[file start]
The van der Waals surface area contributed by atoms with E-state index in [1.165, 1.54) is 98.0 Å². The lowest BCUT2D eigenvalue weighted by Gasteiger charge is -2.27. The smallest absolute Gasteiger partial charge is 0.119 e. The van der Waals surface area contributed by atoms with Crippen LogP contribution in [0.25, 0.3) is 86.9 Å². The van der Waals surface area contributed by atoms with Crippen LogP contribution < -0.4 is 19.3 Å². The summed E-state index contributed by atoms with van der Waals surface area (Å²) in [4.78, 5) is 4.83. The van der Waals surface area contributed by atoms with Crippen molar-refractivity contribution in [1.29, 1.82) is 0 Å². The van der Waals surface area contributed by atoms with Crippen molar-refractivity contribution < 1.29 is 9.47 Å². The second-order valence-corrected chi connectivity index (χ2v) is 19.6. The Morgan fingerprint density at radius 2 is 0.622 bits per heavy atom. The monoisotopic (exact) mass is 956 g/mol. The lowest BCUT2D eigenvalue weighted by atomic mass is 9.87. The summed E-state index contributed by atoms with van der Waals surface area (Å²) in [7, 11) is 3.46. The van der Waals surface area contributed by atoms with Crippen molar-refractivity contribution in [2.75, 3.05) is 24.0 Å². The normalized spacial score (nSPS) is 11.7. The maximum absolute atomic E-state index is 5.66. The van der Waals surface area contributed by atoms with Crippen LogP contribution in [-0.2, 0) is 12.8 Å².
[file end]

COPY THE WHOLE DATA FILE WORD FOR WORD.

The van der Waals surface area contributed by atoms with E-state index in [1.165, 1.54) is 98.0 Å². The lowest BCUT2D eigenvalue weighted by Gasteiger charge is -2.27. The smallest absolute Gasteiger partial charge is 0.119 e. The van der Waals surface area contributed by atoms with Crippen LogP contribution in [0.25, 0.3) is 86.9 Å². The van der Waals surface area contributed by atoms with Crippen LogP contribution < -0.4 is 19.3 Å². The summed E-state index contributed by atoms with van der Waals surface area (Å²) in [4.78, 5) is 4.83. The van der Waals surface area contributed by atoms with Crippen molar-refractivity contribution in [1.29, 1.82) is 0 Å². The van der Waals surface area contributed by atoms with Crippen molar-refractivity contribution < 1.29 is 9.47 Å². The second-order valence-corrected chi connectivity index (χ2v) is 19.6. The Morgan fingerprint density at radius 2 is 0.622 bits per heavy atom. The monoisotopic (exact) mass is 956 g/mol. The lowest BCUT2D eigenvalue weighted by atomic mass is 9.87. The summed E-state index contributed by atoms with van der Waals surface area (Å²) in [7, 11) is 3.46. The van der Waals surface area contributed by atoms with Crippen molar-refractivity contribution in [2.75, 3.05) is 24.0 Å². The normalized spacial score (nSPS) is 11.7. The maximum absolute atomic E-state index is 5.66. The van der Waals surface area contributed by atoms with Crippen LogP contribution in [-0.2, 0) is 12.8 Å².